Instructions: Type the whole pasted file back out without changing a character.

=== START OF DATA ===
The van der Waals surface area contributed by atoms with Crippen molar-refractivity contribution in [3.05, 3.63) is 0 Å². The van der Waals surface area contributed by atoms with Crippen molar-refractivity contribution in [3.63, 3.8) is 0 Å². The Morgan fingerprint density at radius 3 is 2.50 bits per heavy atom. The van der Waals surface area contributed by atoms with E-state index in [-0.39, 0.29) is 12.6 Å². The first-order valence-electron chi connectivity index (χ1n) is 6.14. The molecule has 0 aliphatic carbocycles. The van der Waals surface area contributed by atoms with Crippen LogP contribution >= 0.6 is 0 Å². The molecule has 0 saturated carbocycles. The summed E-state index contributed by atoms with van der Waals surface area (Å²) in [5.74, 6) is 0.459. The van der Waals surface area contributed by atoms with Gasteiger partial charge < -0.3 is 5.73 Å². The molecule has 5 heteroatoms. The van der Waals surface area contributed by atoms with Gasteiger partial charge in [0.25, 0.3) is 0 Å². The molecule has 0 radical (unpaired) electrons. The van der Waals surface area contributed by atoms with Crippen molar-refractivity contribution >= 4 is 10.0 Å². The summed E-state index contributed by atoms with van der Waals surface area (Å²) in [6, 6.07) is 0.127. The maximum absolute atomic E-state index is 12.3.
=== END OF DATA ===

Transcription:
The van der Waals surface area contributed by atoms with Crippen molar-refractivity contribution in [3.05, 3.63) is 0 Å². The van der Waals surface area contributed by atoms with Crippen molar-refractivity contribution in [3.63, 3.8) is 0 Å². The Morgan fingerprint density at radius 3 is 2.50 bits per heavy atom. The van der Waals surface area contributed by atoms with E-state index in [-0.39, 0.29) is 12.6 Å². The first-order valence-electron chi connectivity index (χ1n) is 6.14. The molecule has 0 aliphatic carbocycles. The van der Waals surface area contributed by atoms with Crippen LogP contribution >= 0.6 is 0 Å². The molecule has 0 saturated carbocycles. The summed E-state index contributed by atoms with van der Waals surface area (Å²) in [5.74, 6) is 0.459. The van der Waals surface area contributed by atoms with Gasteiger partial charge < -0.3 is 5.73 Å². The molecule has 5 heteroatoms. The van der Waals surface area contributed by atoms with Gasteiger partial charge in [0.25, 0.3) is 0 Å². The molecule has 0 radical (unpaired) electrons. The van der Waals surface area contributed by atoms with Crippen molar-refractivity contribution >= 4 is 10.0 Å². The summed E-state index contributed by atoms with van der Waals surface area (Å²) in [6, 6.07) is 0.127. The maximum absolute atomic E-state index is 12.3.